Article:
Meanwhile, we can enjoy the sound and exhaust of our diesel engines.

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Old 01-16-2015, 05:13 AM   #59
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Not sure that the "drive the frackers out of business" is a valid scenario for what's going on. I think the political aspects of overproduction/price reduction/economic impact are valid scenarios, however.

But why suddenly now? And who are the Saudis trying to influence and why?

The technology and infrastructure to produce petroleum products using fracking have been developed. So if the price should drop low enough to make it not worth the effort, the technology and infrastructure do not go away. Production simply slows or stops until such time as the price goes back up, and then fracking will pick up where it left off.

Exactly! It's a loosing proposition over the long term, but not the short.

I think the scenarios that have the Saudis and others maintaining production to reduce prices and influence the economies and thus the policies and politics of nations that are far more vulnerable to immediate economic downturns are much more plausible.
Again, why now? I guess a case may be made that the Saudis in cooperation with the US are trying to undermine the Russian economy and thus devalue Putin's influence both at home and abroad, but I don't think so.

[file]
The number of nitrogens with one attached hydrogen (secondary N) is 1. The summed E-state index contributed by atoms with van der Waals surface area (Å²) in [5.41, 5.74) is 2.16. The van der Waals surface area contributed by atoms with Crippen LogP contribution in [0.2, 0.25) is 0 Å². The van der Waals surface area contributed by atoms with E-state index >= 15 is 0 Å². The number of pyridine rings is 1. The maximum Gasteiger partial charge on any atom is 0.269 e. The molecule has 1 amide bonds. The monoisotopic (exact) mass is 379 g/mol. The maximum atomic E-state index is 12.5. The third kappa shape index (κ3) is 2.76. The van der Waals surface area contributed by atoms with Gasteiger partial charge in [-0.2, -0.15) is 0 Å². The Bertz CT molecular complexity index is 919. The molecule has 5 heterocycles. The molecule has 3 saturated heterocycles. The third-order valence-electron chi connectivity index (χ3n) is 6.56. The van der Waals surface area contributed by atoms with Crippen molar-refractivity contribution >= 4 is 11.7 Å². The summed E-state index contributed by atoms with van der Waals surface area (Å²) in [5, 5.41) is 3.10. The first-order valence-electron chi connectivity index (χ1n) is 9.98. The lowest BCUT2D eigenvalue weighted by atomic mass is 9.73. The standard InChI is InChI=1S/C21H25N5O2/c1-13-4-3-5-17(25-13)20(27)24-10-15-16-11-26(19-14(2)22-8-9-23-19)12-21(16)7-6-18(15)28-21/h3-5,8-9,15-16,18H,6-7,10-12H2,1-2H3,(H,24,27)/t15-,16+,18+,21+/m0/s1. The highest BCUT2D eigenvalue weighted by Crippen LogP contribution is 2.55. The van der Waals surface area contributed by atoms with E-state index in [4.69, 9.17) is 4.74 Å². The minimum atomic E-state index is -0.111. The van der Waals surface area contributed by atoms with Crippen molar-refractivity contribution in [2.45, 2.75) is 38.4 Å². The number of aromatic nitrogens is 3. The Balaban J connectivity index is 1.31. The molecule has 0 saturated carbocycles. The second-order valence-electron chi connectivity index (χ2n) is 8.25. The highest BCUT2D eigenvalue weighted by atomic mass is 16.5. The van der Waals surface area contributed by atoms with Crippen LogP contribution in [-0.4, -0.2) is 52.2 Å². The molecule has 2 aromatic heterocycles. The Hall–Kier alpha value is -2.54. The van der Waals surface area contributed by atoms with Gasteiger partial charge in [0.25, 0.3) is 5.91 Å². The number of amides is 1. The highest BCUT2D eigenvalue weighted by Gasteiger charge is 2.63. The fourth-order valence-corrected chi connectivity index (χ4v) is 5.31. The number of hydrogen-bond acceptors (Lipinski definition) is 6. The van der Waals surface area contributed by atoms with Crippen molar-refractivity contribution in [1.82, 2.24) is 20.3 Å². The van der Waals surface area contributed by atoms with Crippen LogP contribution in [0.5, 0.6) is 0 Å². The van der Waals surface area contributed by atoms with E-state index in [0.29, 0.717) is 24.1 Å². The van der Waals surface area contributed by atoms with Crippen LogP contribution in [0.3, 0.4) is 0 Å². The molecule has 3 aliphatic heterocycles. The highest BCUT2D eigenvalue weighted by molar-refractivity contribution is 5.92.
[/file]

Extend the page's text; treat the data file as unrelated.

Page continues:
I think a more likely scenario is the Saudis want to nip this fracking thing in the bud before it get's to well established. Once the infrastructure is established to bring fracked oil to market in quantity the Saudis will see a real competitor.
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Old 01-16-2015, 06:52 AM   #60
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I think a more likely scenario is the Saudis want to nip this fracking thing in the bud before it get's to well established. Once the infrastructure is established to bring fracked oil to market in quantity the Saudis will see a real competitor.


Fracking is a quick and short term method of extraction oil.

It takes years to drill conventional wells and connect them to the refinery supply.

They last for decades producing oil.

The frackers are fast drilling and short lived as oil sources.

IF the frackers can see a profit in the next year or so, they will continue to drill.

With a change in administrations , If the next bunch are not anti oil, the price will drop again as sealed gov lands are opened.

When GB promised to simply open oil exploration the price dropped about $100 .

At $ 40. a bbl only the efficient folks with great supplies will survive.